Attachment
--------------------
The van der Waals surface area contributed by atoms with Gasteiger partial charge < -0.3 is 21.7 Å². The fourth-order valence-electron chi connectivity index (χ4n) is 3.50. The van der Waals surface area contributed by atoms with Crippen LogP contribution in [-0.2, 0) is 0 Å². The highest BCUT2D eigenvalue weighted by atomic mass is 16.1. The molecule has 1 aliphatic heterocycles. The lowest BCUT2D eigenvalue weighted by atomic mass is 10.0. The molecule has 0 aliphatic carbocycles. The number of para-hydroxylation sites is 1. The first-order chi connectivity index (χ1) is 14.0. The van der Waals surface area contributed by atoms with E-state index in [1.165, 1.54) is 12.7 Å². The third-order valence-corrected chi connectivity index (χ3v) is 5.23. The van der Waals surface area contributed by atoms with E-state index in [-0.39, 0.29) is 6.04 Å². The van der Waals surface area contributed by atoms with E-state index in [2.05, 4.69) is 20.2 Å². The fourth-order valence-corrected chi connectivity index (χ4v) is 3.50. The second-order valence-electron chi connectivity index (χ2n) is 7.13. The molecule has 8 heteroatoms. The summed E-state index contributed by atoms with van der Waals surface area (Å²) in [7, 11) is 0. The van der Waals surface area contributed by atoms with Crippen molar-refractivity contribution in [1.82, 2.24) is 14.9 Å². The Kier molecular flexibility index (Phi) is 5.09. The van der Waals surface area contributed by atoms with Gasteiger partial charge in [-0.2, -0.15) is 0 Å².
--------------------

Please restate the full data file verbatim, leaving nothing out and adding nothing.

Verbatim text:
The van der Waals surface area contributed by atoms with Gasteiger partial charge < -0.3 is 21.7 Å². The fourth-order valence-electron chi connectivity index (χ4n) is 3.50. The van der Waals surface area contributed by atoms with Crippen LogP contribution in [-0.2, 0) is 0 Å². The highest BCUT2D eigenvalue weighted by atomic mass is 16.1. The molecule has 1 aliphatic heterocycles. The lowest BCUT2D eigenvalue weighted by atomic mass is 10.0. The molecule has 0 aliphatic carbocycles. The number of para-hydroxylation sites is 1. The first-order chi connectivity index (χ1) is 14.0. The van der Waals surface area contributed by atoms with E-state index in [1.165, 1.54) is 12.7 Å². The third-order valence-corrected chi connectivity index (χ3v) is 5.23. The van der Waals surface area contributed by atoms with E-state index in [-0.39, 0.29) is 6.04 Å². The van der Waals surface area contributed by atoms with E-state index in [2.05, 4.69) is 20.2 Å². The fourth-order valence-corrected chi connectivity index (χ4v) is 3.50. The second-order valence-electron chi connectivity index (χ2n) is 7.13. The molecule has 8 heteroatoms. The summed E-state index contributed by atoms with van der Waals surface area (Å²) in [7, 11) is 0. The van der Waals surface area contributed by atoms with Crippen molar-refractivity contribution in [1.82, 2.24) is 14.9 Å². The Kier molecular flexibility index (Phi) is 5.09. The van der Waals surface area contributed by atoms with Gasteiger partial charge in [-0.2, -0.15) is 0 Å².